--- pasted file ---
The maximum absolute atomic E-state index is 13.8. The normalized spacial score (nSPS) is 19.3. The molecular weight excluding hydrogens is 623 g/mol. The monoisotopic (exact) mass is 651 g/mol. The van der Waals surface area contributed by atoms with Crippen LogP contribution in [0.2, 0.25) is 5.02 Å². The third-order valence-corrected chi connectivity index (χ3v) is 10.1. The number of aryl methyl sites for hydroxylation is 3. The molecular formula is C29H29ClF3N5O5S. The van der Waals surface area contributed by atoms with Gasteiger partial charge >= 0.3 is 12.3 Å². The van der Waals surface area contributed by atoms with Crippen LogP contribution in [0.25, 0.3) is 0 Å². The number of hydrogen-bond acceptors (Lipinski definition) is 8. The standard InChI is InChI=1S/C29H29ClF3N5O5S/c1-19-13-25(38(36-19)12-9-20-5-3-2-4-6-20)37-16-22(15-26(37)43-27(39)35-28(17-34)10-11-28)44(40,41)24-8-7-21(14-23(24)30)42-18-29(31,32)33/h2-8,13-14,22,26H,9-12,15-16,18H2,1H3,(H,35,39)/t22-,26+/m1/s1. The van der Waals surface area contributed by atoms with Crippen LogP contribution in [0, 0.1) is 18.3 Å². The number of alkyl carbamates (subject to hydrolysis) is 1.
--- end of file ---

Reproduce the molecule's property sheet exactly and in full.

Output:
The maximum absolute atomic E-state index is 13.8. The normalized spacial score (nSPS) is 19.3. The molecular weight excluding hydrogens is 623 g/mol. The monoisotopic (exact) mass is 651 g/mol. The van der Waals surface area contributed by atoms with Crippen LogP contribution in [0.2, 0.25) is 5.02 Å². The third-order valence-corrected chi connectivity index (χ3v) is 10.1. The number of aryl methyl sites for hydroxylation is 3. The molecular formula is C29H29ClF3N5O5S. The van der Waals surface area contributed by atoms with Gasteiger partial charge >= 0.3 is 12.3 Å². The van der Waals surface area contributed by atoms with Crippen LogP contribution in [0.25, 0.3) is 0 Å². The number of hydrogen-bond acceptors (Lipinski definition) is 8. The standard InChI is InChI=1S/C29H29ClF3N5O5S/c1-19-13-25(38(36-19)12-9-20-5-3-2-4-6-20)37-16-22(15-26(37)43-27(39)35-28(17-34)10-11-28)44(40,41)24-8-7-21(14-23(24)30)42-18-29(31,32)33/h2-8,13-14,22,26H,9-12,15-16,18H2,1H3,(H,35,39)/t22-,26+/m1/s1. The van der Waals surface area contributed by atoms with Crippen LogP contribution in [0, 0.1) is 18.3 Å². The number of alkyl carbamates (subject to hydrolysis) is 1.